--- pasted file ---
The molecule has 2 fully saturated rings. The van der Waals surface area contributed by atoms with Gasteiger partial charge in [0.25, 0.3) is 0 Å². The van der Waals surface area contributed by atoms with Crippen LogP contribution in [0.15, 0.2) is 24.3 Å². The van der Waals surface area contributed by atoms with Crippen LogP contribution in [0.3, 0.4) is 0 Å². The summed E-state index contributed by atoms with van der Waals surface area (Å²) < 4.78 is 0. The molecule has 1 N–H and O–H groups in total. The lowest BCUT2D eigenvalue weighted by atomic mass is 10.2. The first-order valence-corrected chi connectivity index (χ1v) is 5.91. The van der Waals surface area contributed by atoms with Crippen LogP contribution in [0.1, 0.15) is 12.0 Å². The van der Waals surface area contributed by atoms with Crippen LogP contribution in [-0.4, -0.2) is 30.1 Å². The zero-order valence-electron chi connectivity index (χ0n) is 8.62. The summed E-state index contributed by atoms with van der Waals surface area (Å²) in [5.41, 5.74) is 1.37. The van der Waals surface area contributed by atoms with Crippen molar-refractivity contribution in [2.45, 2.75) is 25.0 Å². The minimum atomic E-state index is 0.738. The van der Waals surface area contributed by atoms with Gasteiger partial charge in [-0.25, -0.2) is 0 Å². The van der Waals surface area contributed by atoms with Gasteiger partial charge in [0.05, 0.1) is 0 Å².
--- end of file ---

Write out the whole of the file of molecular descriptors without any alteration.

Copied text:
The molecule has 2 fully saturated rings. The van der Waals surface area contributed by atoms with Gasteiger partial charge in [0.25, 0.3) is 0 Å². The van der Waals surface area contributed by atoms with Crippen LogP contribution in [0.15, 0.2) is 24.3 Å². The van der Waals surface area contributed by atoms with Crippen LogP contribution in [0.3, 0.4) is 0 Å². The summed E-state index contributed by atoms with van der Waals surface area (Å²) < 4.78 is 0. The molecule has 1 N–H and O–H groups in total. The lowest BCUT2D eigenvalue weighted by atomic mass is 10.2. The first-order valence-corrected chi connectivity index (χ1v) is 5.91. The van der Waals surface area contributed by atoms with Crippen LogP contribution in [0.1, 0.15) is 12.0 Å². The van der Waals surface area contributed by atoms with Crippen LogP contribution in [-0.4, -0.2) is 30.1 Å². The zero-order valence-electron chi connectivity index (χ0n) is 8.62. The summed E-state index contributed by atoms with van der Waals surface area (Å²) in [5.41, 5.74) is 1.37. The van der Waals surface area contributed by atoms with Crippen molar-refractivity contribution in [2.45, 2.75) is 25.0 Å². The minimum atomic E-state index is 0.738. The van der Waals surface area contributed by atoms with Gasteiger partial charge in [-0.25, -0.2) is 0 Å². The van der Waals surface area contributed by atoms with Gasteiger partial charge in [0.05, 0.1) is 0 Å².